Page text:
A few weeks ago, my family and I went skiing. While I was swooshing down the slopes, I was thinking a lot about a new, non-Light Series story. (You’ll hear more about that in future blog posts!) And I was thinking about how analogous skiing is for life.
I found myself feeling very confident on runs I had done several times. Which made the runs more relaxing and fun, but I found myself not paying attention to the details of the slope or my form. Every time I almost fell, I was on flat ground. The one time I did fall was in the lift line. Awesome, I know. That’s how life is, when we get too comfortable, we mess up in our careers, our relationships, our driving, etc. It’s good to have some level of discomfort, if that discomfort makes us pay attention to the life we are living.
The first morning out, my rental boots were awful. My legs were getting banged all around in the boots causing awful bruising. Before lunch on the first day, I took the boots back and got boots that fit better. I stopped adding to the bruising, but the bruises remained for long after we returned home. The quality of the equipment you bring to the mountain matters, just as the quality of things like nutrition, education, type of media consumed matters in actual life. And making a change can stop adding to the problems, but it doesn’t mean the problems already created will magically go away. Our bodies, minds, souls take time to heal.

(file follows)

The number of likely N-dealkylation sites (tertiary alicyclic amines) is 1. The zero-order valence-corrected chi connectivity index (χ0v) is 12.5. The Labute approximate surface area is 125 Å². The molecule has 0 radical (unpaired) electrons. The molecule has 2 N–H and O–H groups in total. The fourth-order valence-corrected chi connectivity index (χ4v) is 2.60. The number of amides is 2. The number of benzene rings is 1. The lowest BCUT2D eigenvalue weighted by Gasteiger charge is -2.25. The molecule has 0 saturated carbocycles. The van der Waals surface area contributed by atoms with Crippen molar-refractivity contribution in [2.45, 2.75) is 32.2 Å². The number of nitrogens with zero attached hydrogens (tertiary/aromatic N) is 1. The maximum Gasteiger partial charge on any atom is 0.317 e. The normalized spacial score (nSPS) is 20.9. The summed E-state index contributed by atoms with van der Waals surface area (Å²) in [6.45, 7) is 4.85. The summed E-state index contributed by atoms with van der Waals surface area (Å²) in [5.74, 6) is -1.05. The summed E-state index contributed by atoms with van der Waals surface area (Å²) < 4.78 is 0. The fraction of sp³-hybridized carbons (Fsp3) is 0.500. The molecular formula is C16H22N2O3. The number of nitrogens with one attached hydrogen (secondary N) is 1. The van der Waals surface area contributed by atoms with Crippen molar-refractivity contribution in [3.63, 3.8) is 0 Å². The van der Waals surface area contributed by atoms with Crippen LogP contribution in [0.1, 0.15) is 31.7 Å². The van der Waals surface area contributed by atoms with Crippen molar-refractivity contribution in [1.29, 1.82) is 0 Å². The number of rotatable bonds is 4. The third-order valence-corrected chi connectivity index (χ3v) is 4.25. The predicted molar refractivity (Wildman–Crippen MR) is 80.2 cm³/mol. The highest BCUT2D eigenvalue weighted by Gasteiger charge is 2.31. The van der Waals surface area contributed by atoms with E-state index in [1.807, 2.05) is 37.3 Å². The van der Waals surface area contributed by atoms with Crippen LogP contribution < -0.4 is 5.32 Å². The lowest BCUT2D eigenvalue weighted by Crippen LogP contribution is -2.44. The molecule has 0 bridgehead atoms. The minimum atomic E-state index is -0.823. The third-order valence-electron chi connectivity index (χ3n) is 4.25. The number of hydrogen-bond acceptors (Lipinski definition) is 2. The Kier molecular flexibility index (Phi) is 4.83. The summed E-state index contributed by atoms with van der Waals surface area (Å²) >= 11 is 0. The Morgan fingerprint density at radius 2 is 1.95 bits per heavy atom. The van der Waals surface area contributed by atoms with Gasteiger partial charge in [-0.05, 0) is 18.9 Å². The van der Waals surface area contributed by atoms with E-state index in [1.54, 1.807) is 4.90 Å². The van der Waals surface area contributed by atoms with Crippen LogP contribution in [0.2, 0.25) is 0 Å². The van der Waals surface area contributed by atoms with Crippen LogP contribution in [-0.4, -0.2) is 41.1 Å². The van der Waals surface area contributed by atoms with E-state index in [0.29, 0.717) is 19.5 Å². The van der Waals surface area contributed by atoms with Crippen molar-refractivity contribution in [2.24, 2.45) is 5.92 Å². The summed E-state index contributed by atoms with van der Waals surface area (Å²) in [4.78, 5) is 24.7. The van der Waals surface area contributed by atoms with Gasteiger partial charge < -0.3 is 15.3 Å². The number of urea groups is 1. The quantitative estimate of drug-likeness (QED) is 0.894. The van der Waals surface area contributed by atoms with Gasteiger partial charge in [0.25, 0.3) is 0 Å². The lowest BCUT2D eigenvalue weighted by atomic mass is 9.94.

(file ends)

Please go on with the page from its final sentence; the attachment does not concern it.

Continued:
My first panic attack was on Pikes Peak, I was 16 and didn’t know what a panic attack was, but as my dad drove us up those winding guardrail-less roads, I started crying. I was certain that at any moment we were all going to be swallowed by the sheer cliffs around us. Once we reached the top, I stood in the very middle, by the sign, hoping maybe there I wouldn’t die. When I lifted my eyes and saw others near the edges, I began crying for them, certain they too were moments away from plummeting to their deaths. Once I returned to Florida, I tried to make myself face my phobia of heights but there are no hills here, let alone mountains. So, I would forget I had a fear of mountains suddenly crumbling beneath me or the abyss below them sucking me from their cliffs … and then I would go skiing. For years, this phobia controlled my mind on the slopes. I would break into cold sweats when I came to the edge of a run that seemed to, but did not actually, go straight down. I’m about 20 years out from that first panic attack and for the most part I have gotten over them and conquered this phobia. The result is my skiing has dramatically improved and become way more fun. Life is the same. If we see life through eyes overshadowed by anxiety, depression, anger, jealousy, (the list continues) then even the most gradual roads will appear too difficult to go down.